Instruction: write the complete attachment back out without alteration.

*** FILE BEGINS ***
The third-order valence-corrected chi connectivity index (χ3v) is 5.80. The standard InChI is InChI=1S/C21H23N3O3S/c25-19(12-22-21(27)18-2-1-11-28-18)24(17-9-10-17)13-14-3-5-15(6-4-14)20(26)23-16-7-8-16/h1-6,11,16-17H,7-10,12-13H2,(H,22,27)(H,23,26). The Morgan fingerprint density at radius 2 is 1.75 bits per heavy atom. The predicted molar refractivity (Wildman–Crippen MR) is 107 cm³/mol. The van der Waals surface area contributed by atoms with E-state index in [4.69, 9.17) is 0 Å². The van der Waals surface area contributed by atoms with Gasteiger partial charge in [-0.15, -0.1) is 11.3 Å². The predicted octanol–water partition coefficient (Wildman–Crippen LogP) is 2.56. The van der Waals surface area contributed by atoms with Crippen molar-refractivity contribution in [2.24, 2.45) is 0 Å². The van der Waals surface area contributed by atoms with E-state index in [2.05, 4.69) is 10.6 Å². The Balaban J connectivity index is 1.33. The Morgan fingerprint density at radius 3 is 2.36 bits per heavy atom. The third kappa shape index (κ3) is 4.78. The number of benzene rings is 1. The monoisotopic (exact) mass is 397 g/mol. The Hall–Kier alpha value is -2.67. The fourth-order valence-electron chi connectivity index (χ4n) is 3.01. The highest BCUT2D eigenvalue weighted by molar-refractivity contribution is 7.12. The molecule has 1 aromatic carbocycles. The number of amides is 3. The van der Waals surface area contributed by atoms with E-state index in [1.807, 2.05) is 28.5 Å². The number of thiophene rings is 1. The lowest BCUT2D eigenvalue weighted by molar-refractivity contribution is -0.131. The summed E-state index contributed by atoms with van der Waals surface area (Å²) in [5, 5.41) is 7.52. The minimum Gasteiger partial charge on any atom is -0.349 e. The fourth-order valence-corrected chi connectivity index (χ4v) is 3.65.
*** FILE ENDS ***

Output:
The third-order valence-corrected chi connectivity index (χ3v) is 5.80. The standard InChI is InChI=1S/C21H23N3O3S/c25-19(12-22-21(27)18-2-1-11-28-18)24(17-9-10-17)13-14-3-5-15(6-4-14)20(26)23-16-7-8-16/h1-6,11,16-17H,7-10,12-13H2,(H,22,27)(H,23,26). The Morgan fingerprint density at radius 2 is 1.75 bits per heavy atom. The predicted molar refractivity (Wildman–Crippen MR) is 107 cm³/mol. The van der Waals surface area contributed by atoms with E-state index in [4.69, 9.17) is 0 Å². The van der Waals surface area contributed by atoms with Gasteiger partial charge in [-0.15, -0.1) is 11.3 Å². The predicted octanol–water partition coefficient (Wildman–Crippen LogP) is 2.56. The van der Waals surface area contributed by atoms with Crippen molar-refractivity contribution in [2.24, 2.45) is 0 Å². The van der Waals surface area contributed by atoms with E-state index in [2.05, 4.69) is 10.6 Å². The Balaban J connectivity index is 1.33. The Morgan fingerprint density at radius 3 is 2.36 bits per heavy atom. The third kappa shape index (κ3) is 4.78. The number of benzene rings is 1. The monoisotopic (exact) mass is 397 g/mol. The Hall–Kier alpha value is -2.67. The fourth-order valence-electron chi connectivity index (χ4n) is 3.01. The highest BCUT2D eigenvalue weighted by molar-refractivity contribution is 7.12. The molecule has 1 aromatic carbocycles. The number of amides is 3. The van der Waals surface area contributed by atoms with E-state index in [1.807, 2.05) is 28.5 Å². The number of thiophene rings is 1. The lowest BCUT2D eigenvalue weighted by molar-refractivity contribution is -0.131. The summed E-state index contributed by atoms with van der Waals surface area (Å²) in [5, 5.41) is 7.52. The minimum Gasteiger partial charge on any atom is -0.349 e. The fourth-order valence-corrected chi connectivity index (χ4v) is 3.65.